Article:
Labor or childbirth is a physiologic process during which the fetus, membranes, umbilical cord and placenta are expelled from the uterus. The most common complications during childbirth include preeclampsia, eclampsia, gestational diabetes, preterm labor, infections and uterine atony.
According to the Centers for Disease Control and Prevention (CDC), about 700 women die each year in the United States because of pregnancy or delivery complications. The most recent U.S. maternal mortality rate (2018) was about 17.4 per 100,000 pregnancies.
Labor or childbirth is a physiologic process during which the fetus, membranes, umbilical cord and placenta are expelled from the uterus. The most important trigger of labor is a surge of hormones released by the fetus. In response to this hormone surge, the muscles in the mother's uterus change to allow her cervix (at the lower end of her uterus) to open. The hormones, namely the oxytocin and chemicals called the prostaglandins, help make the smooth muscles in the uterus work together to create synchronized contractions. The hormones also cause the cervix to dilate to make room for the baby to pass through and prepare the mother's body for nursing. Delivery can occur in two ways: vaginally (through the birth canal) or by a Cesarean (surgical) delivery. Most deliveries occur without complications if performed by a doctor in a hospital with good emergency care facilities. However, the risks associated with a Cesarean delivery are slightly higher than for vaginal deliveries.
Complications during vaginal delivery
The following are the most common complications women experience during pregnancy:
- Preeclampsia: Preeclampsia is also called toxemia. It occurs after the first 20 weeks of pregnancy and causes high blood pressure and possible problems with the mother’s kidneys. The recommended treatment for preeclampsia is delivery of the baby and placenta to prevent the disease from progressing.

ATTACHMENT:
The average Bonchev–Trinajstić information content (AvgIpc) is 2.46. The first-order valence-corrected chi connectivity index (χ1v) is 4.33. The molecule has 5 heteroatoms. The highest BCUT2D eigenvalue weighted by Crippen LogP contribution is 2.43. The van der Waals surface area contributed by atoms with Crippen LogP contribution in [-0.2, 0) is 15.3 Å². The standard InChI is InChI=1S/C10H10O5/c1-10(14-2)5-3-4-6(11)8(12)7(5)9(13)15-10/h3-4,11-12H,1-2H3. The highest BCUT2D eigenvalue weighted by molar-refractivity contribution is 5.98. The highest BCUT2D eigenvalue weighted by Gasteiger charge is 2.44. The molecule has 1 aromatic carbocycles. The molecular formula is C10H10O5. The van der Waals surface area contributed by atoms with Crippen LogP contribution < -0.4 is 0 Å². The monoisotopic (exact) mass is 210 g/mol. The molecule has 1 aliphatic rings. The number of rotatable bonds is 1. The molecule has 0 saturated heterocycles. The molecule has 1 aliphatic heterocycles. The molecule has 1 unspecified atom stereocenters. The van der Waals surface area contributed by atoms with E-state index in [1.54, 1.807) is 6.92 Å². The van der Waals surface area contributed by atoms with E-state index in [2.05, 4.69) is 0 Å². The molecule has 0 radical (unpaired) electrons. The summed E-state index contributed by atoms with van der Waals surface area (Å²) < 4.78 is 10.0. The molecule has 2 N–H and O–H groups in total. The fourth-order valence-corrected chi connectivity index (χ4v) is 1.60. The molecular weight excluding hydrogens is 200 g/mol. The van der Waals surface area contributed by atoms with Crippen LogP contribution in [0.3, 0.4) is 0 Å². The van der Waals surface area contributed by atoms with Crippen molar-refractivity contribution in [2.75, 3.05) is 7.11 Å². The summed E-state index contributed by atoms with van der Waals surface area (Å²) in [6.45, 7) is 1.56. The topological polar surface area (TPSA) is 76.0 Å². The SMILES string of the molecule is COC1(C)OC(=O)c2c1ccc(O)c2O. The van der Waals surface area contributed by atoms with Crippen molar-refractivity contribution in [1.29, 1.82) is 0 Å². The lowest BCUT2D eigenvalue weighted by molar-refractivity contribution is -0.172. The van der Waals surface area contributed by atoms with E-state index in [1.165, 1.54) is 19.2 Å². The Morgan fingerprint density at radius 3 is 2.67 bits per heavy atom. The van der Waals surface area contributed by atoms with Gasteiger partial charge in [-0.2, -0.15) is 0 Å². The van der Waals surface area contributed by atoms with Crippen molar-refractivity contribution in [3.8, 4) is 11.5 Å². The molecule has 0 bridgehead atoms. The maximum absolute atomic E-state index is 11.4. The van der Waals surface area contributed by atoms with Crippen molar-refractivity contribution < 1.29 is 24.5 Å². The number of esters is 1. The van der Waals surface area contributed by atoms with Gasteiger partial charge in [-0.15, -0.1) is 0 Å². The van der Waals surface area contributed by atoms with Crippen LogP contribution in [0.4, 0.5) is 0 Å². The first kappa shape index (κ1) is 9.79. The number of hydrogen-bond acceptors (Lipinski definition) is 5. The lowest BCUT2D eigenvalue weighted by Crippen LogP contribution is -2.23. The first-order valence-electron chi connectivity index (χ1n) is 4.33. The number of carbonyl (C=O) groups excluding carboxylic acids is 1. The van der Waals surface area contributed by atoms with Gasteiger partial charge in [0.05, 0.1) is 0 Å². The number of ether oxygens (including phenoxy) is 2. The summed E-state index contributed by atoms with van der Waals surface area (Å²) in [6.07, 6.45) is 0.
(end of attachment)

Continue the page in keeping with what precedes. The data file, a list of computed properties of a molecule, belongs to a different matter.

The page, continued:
- Eclampsia: High blood pressure may precipitate convulsions during labor. This is called eclampsia. It puts the woman at a higher risk of having a baby well before the due date, which is called preterm delivery.
- Gestational diabetes: Gestational diabetes occurs when the mother’s body cannot process sugars effectively. This leads to higher than normal levels of sugar in the bloodstream. Some women will need to modify their meal plans to help control blood sugar levels. Gestational diabetes can give rise to complications, such as obstructed labor and prolonged labor.
- Preterm labor: Preterm labor occurs when the women go into labor before the 37th week of pregnancy. This is before the baby’s organs, such as the lungs and the brain, have finished developing.
- Uterine atony: This is a life-threatening condition that occurs after childbirth. In this condition, the uterus fails to contract after delivery, leading to postpartum hemorrhage.
- Infections: Various bacterial, viral and parasitic infections may complicate a pregnancy. Infections can be harmful to both the mother and the baby. Some examples include
Complications of Cesarean delivery
Cesarean delivery or Cesarean section is a type of surgery used to deliver a baby. The baby is surgically removed through an incision over the mother's abdomen and then a second incision in the uterus is made to remove the placenta. The rates of Cesarean deliveries have increased exponentially and have been linked with a variety of different factors, such as rising rates of maternal obesity and diabetes, multiple births and increased maternal age. Once the delivery and afterbirth are completed, the incisions made in the mother's uterus are sutured, which will eventually dissolve under the skin. The abdominal skin is closed with stitches or with staples, which will be removed before a woman leaves the hospital.
Complications of Cesarean delivery include
- Infection. After a Cesarean delivery, the mother might be at risk of developing an infection of the endometritis (lining of the uterus).
- Postpartum hemorrhage. Uncontrolled bleeding due to the inability of the uterus to contract after the labor. This may be due to prolonged labor, maternal exhaustion, the baby lying in an abnormal position, the placenta being in an abnormal position, etc.
- Reactions to anesthesia
- Blood clots
- Wound infection
- Surgical injury to nearby structures, such as urinary bladder and intestine
- Increased risks during future pregnancies
The complications that increase the risk of purpureal sepsis are
- Post-term labor
- Prolonged rupture of membranes
- Multiple internal exams during labor
- Thick meconium staining
- Internal fetal monitoring
- Operative vaginal delivery
- Manual removal of the placenta
- Retained products of conception
- Use of a foley catheter
- Postpartum hemorrhage
The symptoms are fever with chills, foul-smelling discharge and pain in the area between the anus and genitals (perineum). The severe cases may present as toxic shock, disorientation, high fever and can progress to death if untreated.